PRIME MINISTER: Welcome everyone. We’re just still waiting on Anne, I think Anne might have been delayed this morning, I know she’s been very active in dealing with matters particularly out in the Adelaide Hills and on Kangaroo Island and I hope we will see her shortly.
But to you, Pat, and to everyone, thank you for co-chairing this today, Pat, and the Ministers and my team who are here today. It's wonderful to be having the opportunity to do that, this get together this week. I will say a bit more about that in a second, as I know you will, Pat. But first of all, can I ask Cindy and Katrina to provide the acknowledgement of country.
CINDY BERWICK, PRESIDENT OF THE NSW ABORIGINAL EDUCATION CONSULTATION GROUP: Thank you. Prime Minister. I'd like to acknowledge that we are on the land of the Ngunnawal people, seven clans made up the Ngunnawal nation and I’d like to acknowledge my ancestral homelands of the Woolobaloah clan in the Yass area just over the border. My father was born on the Pudman Creek Aboriginal Reserve and my great grandmother is buried over there in the Yass cemetery.
So I'd like to say, Yirradhu marang. Yuwin-dhu Cindy Berwick Ngunnawal yinaa ngay yuranha mulunma Sydney. Dhalang yarra Wiradjuri gulbarra miyagan-dhi. Ngunnawal mayiny -ngan.gu ngurambang-ga nginha ngan.girra dhurinya gayi yindyamarra.
[Translation: Good morning. Name I Cindy Berwick Ngunnawal woman but grew up in the inner city of Sydney. Today I speak Wiradjuri acknowledging my kinship ties. I’d like to acknowledge the Ngunnawal people and pay my respects.]
KATRINA FANNING, CHAIRPERSON OF THE ACT ABORIGINAL AND TORRES STRAIT ISLANDER ELECTED BODY: I too would like to pass on my respects to the Ngunnawal people on whose land we gather today. It’s important for us to acknowledge that this place has always been a gathering place for the meeting of clans and discussing significant business. So it’s important that we take the time this morning to continue that protocol on such a significant gathering of people.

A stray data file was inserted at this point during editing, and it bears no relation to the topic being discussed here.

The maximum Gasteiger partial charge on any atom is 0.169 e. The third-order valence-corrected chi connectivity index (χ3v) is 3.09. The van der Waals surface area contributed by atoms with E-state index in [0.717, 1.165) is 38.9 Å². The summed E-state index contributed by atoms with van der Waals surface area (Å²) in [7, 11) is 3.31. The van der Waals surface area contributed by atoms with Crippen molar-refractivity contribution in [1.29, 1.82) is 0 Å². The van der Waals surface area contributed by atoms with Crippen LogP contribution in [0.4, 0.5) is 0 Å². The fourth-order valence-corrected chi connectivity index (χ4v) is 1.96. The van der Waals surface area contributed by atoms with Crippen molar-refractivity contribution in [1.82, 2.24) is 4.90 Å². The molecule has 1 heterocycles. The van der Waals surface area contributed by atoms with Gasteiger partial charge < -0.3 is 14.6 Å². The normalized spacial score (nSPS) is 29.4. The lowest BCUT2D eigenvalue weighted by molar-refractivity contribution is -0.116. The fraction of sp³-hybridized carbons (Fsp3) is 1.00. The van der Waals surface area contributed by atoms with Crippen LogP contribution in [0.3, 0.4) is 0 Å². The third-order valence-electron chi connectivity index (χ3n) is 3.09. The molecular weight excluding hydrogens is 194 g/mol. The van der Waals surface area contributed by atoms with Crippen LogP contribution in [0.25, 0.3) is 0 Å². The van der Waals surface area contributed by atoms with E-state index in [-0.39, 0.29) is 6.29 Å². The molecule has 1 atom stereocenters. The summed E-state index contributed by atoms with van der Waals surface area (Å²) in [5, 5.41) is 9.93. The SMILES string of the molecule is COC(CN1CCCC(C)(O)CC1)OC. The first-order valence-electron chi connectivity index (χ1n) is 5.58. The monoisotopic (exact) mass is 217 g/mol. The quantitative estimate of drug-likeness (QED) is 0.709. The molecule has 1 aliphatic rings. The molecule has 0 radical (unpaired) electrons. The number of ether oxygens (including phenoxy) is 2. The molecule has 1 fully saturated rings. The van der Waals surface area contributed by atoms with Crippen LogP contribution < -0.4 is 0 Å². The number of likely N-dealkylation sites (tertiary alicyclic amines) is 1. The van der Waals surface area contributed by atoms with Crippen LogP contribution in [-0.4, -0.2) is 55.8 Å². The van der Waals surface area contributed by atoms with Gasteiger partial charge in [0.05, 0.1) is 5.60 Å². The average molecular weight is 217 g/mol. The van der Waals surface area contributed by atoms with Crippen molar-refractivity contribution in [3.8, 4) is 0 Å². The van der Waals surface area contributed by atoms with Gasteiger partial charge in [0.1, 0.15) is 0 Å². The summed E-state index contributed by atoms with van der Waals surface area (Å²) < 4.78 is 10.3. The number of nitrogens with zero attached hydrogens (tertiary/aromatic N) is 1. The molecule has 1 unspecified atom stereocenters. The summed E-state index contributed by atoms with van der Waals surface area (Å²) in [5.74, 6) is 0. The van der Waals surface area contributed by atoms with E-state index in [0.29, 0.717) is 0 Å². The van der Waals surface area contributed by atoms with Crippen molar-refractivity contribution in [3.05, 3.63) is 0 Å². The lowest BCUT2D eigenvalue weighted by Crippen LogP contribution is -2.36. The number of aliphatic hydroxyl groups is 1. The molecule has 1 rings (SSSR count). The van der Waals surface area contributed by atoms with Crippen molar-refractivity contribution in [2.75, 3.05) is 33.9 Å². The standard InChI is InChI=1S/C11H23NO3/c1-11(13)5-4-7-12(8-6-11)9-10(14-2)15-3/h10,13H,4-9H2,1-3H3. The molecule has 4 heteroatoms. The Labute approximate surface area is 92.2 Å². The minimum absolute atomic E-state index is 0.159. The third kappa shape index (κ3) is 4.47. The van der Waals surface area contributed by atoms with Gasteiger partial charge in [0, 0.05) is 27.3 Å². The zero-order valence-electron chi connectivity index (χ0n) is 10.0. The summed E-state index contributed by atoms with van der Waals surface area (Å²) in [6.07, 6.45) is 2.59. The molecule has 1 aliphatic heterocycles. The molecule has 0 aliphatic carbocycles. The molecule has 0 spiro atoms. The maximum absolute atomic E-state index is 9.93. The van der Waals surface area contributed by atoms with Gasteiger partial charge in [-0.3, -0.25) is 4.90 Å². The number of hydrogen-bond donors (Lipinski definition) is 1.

PRIME MINISTER: Well, thank you very much. I also acknowledge the Ngunnawal people, elders past and present and of course, emerging and in the future. Because so much of what we're discussing today is the future that we all, I know, are committed to and share a vision for.
I have a very simple goal and I suspect we all share it. And that I want Indigenous boys and girls to grow up with the same opportunities in life as every other Australian. At least. At least. And we have such a huge job, which has been the task of governments for many years, and I think today is another step in that process. Pat, I want to thank you for your partnership in all of this. It was over a year ago when we met and closing the gap is so important. But we also, I think, need to look at this task, as Ken has often reminded me, about the progress we are making as well. It's not about addressing a negative as much as it is about gaining a positive into the future. It's a process of hope that we're seeking to address here and I want to thank Ken for the way he has led us within the Government about our thinking about these issues and the unique perspective that he's brought to our Cabinet in his historical appointment. He's shown enormous insight to all of us in helping us to understand the challenges that we face.